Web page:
Kanye and Kim Visited Brutal Ugandan Dictator Behind ‘Kill the Gays’ Bill

Kanye West is having a week.

After a much-publicized meeting with President Trump in which he claimed wearing a “Make America Great Again” hat makes him feel “like Superman,” West met with Uganda’s head of state on Monday. Accompanied by wife Kim Kardashian West and father Raymond West, he visited President Yoweri Museveni at the State House in Entebbe to discuss the country’s tourism industry.

According to Reuters, the 41-year-old rapper pledged to open a “world-class tourism school in the country,” saying it would become a “foundation of tourism not only in Uganda but the east Africa region in general.”

Calling Uganda his “second home,” he suggested the country model itself after the fictional amusement park from Jurassic Park.

The famous couple reportedly exchanged gifts during their conversation with Museveni. West gave the president a pair of autographed sneakers, while the leader blessed them with African names. West received the name “Kanyesigye,” which translates to “I trust.” Meanwhile, Kardashian West’s moniker, “Kemigisha,” reportedly means “the one with blessings from God.”

It’s not clear whether the rapper broached the subject of LGBTQ rights, despite the fact that Museveni is one of the most vocal opponents of equality in Africa.

In February 2014, he signed into law the Uganda Anti-Homosexuality Act, which criminalized sexual activity “against the order of nature” with up to life in prison. When the legislation was first introduced in 2009, it mandated the death penalty for charges of “aggravated homosexuality.”

When he approved the “Kill the Gays” bill four years ago, Museveni called LGBTQ people “disgusting,” “terrible,” “abnormal,” and “unnatural.” He also compared queer and trans Ugandans to “prostitutes” and “mercenaries.”

The law was short lived. The Anti-Homosexuality Act was struck down later the same year by Uganda’s constitutional court on procedural grounds.

Museveni’s government, however, has continued to attack queer and trans Ugandans even after the law’s repeal. Last August health minister Simon Lokodo shut down Pride events after claiming “gay gathering and promotion” would not be permitted in the conservative nation. When LGBTQ activists announced the opening of Uganda’s first queer resource space, Lokodo called it “a criminal act.”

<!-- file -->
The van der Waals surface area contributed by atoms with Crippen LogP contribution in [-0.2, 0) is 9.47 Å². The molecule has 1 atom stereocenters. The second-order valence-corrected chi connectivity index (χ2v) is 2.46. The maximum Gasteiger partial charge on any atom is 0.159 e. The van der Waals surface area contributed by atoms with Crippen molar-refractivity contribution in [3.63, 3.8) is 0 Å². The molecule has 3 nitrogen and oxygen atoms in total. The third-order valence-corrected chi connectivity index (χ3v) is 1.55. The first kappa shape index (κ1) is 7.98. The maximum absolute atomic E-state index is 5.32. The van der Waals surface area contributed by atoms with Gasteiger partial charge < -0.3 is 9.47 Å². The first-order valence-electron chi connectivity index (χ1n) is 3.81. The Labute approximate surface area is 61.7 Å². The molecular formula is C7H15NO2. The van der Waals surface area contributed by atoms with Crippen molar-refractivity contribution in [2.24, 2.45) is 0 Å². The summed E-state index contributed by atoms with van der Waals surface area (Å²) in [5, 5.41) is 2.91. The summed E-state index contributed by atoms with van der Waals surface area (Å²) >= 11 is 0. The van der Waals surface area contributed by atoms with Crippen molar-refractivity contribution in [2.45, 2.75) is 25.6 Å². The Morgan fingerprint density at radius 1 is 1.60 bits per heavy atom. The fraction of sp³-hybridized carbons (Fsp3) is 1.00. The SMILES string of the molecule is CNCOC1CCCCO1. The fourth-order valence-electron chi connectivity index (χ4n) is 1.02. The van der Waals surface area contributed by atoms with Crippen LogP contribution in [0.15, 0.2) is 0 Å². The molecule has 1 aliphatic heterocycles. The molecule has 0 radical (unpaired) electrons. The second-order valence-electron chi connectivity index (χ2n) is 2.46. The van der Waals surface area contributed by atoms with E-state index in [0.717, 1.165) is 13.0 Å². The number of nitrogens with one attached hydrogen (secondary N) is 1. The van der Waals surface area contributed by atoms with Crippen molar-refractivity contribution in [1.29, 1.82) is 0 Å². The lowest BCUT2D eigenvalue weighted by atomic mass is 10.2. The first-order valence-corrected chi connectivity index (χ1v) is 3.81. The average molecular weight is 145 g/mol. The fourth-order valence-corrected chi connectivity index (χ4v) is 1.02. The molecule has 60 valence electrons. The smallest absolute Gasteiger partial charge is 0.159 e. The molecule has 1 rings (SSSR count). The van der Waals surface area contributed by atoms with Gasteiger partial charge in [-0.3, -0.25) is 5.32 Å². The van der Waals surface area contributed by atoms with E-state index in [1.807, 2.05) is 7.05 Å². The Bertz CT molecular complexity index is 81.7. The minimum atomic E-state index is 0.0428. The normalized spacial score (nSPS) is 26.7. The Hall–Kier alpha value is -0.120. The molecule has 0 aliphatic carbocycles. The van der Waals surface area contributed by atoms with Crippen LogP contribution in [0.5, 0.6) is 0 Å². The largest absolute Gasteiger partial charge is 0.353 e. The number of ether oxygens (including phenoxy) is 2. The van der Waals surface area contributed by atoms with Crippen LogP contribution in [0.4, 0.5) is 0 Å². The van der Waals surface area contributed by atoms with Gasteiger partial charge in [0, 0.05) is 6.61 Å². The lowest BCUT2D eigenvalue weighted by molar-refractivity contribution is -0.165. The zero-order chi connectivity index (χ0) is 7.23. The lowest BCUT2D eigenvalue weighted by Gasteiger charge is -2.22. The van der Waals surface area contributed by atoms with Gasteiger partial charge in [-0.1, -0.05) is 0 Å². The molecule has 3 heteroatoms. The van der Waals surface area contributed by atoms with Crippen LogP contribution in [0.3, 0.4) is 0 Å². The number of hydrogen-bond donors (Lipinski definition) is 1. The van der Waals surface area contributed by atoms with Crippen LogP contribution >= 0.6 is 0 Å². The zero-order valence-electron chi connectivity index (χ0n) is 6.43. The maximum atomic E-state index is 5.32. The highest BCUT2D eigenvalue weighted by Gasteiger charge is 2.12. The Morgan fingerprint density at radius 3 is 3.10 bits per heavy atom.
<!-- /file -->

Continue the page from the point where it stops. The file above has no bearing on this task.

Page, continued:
“They will have to take it somewhere else,” he told press. “They can’t open a center of LGBTQ activity here. Homosexuality is not allowed and completely unacceptable in Uganda,” he said. “We don’t and can’t allow it.”

“LGBTQ activities are already banned and criminalized in this country,” Lokodo added. “So popularizing it is only committing a crime.”

Given West’s previous critiques of homophobia in the music industry, there was a time when it might have been surprising to see the hip-hop artist supporting a brutal anti-gay dictator. But as West prepares to drop his second new record of 2018, Yandhi, inflammatory behavior is now part of his album release cycle.

Prior to meeting with President Trump last week, he called to abolish the 13th amendment, which made slavery illegal, on Twitter.

“This represents good and America becoming whole again,” West said on Sept. 30, tweeting a photo of himself in his pro-Trump red baseball cap. “We will no longer outsource to other countries. We build factories here in America and create jobs. We will provide jobs for all who are free from prisons as we abolish the 13th amendment.”

Images via Getty

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